Sunday, January 30, 2011
Above the Tide
Forty minutes north of the port of Veracruz, an inviting sweep of dark sand stretches along the coast before disappearing into rolling dunes. Chachalacas, as the beach is known, is like much of Mexico's coastline: at once pristine and stunning, yet simultaneously as hectic as any public plaza in Mexico City. Small family-run restaurants jostle for space on the sand, staking out territory with umbrellas and palapas, while the roar of rented ATVs blends with the crash of the waves. As late afternoon settles on the beach, however, this bustle subsides into an odd sort of serenity.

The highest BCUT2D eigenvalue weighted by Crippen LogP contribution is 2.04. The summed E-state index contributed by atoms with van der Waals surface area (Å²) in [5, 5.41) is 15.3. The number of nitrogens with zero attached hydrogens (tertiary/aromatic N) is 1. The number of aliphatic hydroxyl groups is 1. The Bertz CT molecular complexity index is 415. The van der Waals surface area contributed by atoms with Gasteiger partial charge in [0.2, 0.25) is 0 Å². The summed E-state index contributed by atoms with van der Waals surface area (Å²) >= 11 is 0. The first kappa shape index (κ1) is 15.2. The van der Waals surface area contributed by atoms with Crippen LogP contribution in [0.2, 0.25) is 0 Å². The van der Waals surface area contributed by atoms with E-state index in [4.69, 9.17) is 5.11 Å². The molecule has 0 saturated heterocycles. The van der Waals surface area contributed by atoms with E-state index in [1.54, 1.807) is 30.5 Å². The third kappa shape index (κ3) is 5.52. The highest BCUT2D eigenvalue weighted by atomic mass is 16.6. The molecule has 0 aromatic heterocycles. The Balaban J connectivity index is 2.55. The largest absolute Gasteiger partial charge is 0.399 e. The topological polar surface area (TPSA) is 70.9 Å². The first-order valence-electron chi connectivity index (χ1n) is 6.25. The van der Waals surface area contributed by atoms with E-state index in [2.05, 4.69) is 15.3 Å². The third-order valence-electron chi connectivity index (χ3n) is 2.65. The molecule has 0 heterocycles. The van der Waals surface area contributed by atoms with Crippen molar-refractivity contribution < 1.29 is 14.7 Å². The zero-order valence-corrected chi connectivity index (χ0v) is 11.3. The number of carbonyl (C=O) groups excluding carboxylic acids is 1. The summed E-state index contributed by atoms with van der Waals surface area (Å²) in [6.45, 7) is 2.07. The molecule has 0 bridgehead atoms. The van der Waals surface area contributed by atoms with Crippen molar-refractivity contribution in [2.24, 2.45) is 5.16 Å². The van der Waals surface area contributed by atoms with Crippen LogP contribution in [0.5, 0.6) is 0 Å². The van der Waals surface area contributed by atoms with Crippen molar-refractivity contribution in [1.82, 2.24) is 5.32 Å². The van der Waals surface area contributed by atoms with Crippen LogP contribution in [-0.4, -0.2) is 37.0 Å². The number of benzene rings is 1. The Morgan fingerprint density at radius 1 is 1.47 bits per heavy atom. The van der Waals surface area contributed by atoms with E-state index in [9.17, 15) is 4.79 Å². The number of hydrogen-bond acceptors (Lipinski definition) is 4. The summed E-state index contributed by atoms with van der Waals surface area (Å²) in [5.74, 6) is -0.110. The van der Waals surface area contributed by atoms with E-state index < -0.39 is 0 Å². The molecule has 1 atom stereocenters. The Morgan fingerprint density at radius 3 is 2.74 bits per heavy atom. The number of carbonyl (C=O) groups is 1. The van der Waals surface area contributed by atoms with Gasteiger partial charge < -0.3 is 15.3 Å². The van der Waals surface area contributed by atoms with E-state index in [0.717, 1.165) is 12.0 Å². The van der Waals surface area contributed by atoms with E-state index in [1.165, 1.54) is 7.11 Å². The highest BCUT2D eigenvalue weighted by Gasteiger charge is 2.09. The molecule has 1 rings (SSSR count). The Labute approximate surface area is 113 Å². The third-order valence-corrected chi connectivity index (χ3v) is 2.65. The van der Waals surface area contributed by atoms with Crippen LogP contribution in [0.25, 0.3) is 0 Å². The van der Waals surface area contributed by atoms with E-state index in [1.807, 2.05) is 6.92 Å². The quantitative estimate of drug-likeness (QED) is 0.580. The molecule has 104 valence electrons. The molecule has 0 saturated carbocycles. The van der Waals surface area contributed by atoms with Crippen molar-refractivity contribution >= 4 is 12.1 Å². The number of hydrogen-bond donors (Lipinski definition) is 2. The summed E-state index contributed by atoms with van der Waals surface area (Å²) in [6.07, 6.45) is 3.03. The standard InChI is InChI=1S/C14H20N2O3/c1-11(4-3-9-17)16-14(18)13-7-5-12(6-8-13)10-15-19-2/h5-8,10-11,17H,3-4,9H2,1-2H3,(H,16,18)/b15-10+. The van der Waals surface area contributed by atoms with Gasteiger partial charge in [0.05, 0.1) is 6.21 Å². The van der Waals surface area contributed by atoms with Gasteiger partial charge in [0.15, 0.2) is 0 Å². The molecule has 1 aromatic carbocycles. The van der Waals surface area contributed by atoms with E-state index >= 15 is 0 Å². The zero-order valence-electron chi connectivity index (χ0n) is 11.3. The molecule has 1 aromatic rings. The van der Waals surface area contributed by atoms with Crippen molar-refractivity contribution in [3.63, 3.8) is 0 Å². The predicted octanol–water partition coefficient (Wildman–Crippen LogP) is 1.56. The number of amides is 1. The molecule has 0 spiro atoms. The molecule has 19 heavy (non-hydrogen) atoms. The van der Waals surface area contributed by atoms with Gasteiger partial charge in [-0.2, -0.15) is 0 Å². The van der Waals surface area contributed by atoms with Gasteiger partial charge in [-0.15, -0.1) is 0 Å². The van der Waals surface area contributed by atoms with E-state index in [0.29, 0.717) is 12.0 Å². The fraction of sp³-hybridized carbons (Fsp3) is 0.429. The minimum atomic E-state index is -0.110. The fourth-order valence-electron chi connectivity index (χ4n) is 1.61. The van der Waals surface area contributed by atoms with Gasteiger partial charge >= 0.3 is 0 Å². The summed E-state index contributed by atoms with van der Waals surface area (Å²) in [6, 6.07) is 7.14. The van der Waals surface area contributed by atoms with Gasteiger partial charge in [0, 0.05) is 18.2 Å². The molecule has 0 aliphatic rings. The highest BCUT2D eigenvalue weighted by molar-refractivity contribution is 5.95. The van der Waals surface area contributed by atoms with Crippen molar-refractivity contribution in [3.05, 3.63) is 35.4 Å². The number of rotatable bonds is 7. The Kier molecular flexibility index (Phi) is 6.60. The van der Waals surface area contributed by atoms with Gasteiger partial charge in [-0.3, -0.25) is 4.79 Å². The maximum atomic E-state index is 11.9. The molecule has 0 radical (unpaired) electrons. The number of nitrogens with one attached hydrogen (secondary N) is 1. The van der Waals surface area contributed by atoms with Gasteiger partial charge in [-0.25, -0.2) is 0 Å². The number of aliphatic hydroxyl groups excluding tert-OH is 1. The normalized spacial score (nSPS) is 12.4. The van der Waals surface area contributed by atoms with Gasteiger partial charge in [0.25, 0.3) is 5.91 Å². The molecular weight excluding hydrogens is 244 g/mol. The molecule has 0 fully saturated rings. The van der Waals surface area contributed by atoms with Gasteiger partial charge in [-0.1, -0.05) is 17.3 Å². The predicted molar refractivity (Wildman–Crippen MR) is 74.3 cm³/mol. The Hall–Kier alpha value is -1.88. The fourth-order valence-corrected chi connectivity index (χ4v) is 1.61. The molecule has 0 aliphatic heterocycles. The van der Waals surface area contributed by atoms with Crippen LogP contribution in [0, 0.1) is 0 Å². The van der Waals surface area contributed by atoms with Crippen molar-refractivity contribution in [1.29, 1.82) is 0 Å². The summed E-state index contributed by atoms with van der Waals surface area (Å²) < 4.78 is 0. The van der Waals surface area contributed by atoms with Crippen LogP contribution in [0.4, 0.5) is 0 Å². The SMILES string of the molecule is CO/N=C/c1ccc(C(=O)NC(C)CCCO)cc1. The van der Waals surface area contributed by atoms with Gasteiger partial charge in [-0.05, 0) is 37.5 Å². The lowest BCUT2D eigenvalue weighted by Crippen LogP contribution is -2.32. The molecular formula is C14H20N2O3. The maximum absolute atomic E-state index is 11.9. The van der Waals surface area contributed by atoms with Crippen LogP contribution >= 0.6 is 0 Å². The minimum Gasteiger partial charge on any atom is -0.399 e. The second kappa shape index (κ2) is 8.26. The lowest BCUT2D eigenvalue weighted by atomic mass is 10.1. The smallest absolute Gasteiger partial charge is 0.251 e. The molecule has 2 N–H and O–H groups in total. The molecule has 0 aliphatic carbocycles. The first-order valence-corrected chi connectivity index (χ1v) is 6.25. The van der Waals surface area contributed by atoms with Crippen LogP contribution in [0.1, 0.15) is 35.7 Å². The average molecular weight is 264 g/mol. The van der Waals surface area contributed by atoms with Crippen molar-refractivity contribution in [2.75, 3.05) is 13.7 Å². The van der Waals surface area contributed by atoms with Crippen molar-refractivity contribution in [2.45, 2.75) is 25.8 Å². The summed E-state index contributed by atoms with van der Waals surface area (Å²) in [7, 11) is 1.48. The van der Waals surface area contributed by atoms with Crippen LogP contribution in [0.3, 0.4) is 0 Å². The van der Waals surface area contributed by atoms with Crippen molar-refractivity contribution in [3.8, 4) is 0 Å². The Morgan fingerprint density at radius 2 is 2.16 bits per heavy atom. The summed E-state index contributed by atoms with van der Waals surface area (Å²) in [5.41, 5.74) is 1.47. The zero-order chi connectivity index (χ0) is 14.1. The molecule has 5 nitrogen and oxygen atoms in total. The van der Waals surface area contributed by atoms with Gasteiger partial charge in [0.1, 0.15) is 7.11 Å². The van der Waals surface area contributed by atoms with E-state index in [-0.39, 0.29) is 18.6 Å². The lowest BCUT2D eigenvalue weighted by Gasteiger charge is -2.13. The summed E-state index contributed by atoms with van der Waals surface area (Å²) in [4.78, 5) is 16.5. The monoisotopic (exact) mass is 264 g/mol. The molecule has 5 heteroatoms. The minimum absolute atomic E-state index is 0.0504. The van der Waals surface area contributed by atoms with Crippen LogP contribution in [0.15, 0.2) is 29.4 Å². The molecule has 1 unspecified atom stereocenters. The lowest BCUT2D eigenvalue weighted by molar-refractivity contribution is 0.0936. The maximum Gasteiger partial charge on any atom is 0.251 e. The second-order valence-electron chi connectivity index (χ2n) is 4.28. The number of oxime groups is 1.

The vendors who ply the beaches selling shovels and buckets and the lancheros who hawk boat rides are reminders of the precarious economies sustained in these tourist communities. Away from huge hotels and resorts in Cancun and Puerto Vallarta, the steady trickle of visitors seeking some measure of solitude keeps alive a multitude of isolated beach communities.